Chris MacNeil (Ellen Burstyn), a popular Hollywood actress, is a single mother. She is divorced, and raising her daughter, Regan (Linda Blair), as she tries to lead her very demanding career in the spotlight. Regan feels unavoidably neglected, as they move from town to town, making it nearly impossible to lay down roots and allow Regan to form any significant bonds with anyone but her working mother. Her father, as is demonstrated by an angry phone call around Regan’s birthday, can’t give his own daughter the time of day. Meanwhile, Chris is shown to be demonstrably guilt-ridden and helpless in the face of her absentee ex-husband. She throws lavish dinner parties, and appears very collected for the public eye. Such is the way with divorcees – don’t let them see how hard a decision it was to make. But the difficulty of such a choice still exists, and it’s plastered all over Chris’ frazzled face, and Regan’s forlorn eyes.

We next see Father Damien Karras. A priest who has lost his faith, he considers himself, as a result, unfit to counsel others. A psychiatrist by trade, he became a priest to help guide others. But now, possibly due to his mother’s illness, he finds himself struggling. His mother lives too far, and refuses to leave her home and move closer to him so he might take care of her. He can’t afford to put her in a nice nursing home, or afford quality medical care, and so she winds up in an asylum. Her eventual death leads Karras to a dark place of doubt and guilt, where he holds himself solely responsible for her demise. The role of the Son has failed.

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As Regan gets sicker, the cracks begin to show through Chris’ otherwise composed façade. She turns to physician after physician, who consult more physicians until she finds herself sitting before a board of doctors, none of whom have anything of real value to suggest. “You just take your pills, and you’ll be fine, really.” Chris tells her daughter, not really believing it herself. Things worsen. The role of the Mother has failed.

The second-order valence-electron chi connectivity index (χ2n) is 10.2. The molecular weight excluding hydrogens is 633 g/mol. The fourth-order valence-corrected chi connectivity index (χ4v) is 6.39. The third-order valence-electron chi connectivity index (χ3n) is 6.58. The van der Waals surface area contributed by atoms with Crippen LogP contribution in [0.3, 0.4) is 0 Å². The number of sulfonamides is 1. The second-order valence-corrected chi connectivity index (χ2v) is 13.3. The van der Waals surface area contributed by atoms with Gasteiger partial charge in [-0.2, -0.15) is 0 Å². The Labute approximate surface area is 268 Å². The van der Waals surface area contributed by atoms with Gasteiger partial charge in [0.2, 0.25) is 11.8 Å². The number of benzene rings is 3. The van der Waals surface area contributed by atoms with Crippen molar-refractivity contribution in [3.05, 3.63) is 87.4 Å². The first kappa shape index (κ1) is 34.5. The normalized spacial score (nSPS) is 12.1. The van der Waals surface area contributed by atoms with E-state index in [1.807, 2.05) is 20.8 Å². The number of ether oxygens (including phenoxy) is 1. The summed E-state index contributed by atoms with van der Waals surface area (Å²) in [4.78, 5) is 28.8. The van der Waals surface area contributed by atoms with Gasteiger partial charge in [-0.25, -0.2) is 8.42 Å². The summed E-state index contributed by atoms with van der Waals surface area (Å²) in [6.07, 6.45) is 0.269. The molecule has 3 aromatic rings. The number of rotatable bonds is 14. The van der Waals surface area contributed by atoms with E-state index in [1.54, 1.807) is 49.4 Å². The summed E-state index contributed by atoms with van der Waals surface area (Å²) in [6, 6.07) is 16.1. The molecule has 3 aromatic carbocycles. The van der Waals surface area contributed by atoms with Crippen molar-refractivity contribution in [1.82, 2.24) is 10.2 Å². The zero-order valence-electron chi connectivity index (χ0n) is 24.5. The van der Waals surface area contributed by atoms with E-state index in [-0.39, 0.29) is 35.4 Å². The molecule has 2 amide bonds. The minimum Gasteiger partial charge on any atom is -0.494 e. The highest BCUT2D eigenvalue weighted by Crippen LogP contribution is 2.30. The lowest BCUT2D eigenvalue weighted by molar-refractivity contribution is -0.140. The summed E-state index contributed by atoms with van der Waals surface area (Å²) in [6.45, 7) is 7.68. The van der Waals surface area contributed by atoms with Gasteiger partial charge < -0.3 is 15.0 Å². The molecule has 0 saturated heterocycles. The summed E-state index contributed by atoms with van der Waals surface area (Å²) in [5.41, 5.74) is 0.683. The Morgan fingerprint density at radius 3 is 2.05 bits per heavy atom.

Once the physicians come to the MacNeil household and see Regan in full fit for themselves, only then do they realize that they are as helpless as Chris. They attempt to explain away what they’ve witnessed, feeling castrated by their inability to do their jobs. And so Western medicine fails, too. Similarly, Lt. William Kinderman cannot bring the criminal he hunts to justice, as he is a demon within an adolescent girl. So, like all the others, Justice fails as well.

We go through the various systems of comfort and security, as old as the family, through to the Catholic church, medicine, and the law. Every system is left useless. Every attempt to help fails.

The film becomes true despair, which in many ways is what troubles audience members. There is no help. The bad guy, essentially, gets away. And if he would dare attack a young, innocent girl, one with no sins, and guilty of no crimes, then, as adults, we are most certainly not safe.

This tension, the inability to find salvation even in the most hallowed of sanctuaries, is amplified by the brilliant work of makeup effects legend Dick Smith. His painstaking work on Linda Blair made audience members faint in the aisles. Theatres were obligated to keep smelling salts on hand due to the sheer volumes of people that were passing out. The old age makeup he did on Max von Sydow was so good, he had trouble finding work in North America for many years, as everyone assumed he was well into his ’80s, despite being only 43 at the time.

Combine Smith’s unbelievable makeup design with the vocal work of the incomparable Mercedes McCambridge, and you have a work that will stay with you for the rest of your life. To this day, I hear McCambridge’s recording, and want to hide beneath the sheets. All this remarkable work, combined with the breakdown of systems of security and comfort, and it’s no wonder the film has stayed with us. It seeps into the fabric of our daily lives, and makes us feel unsafe, within or without religious doctrine. Fear is universal.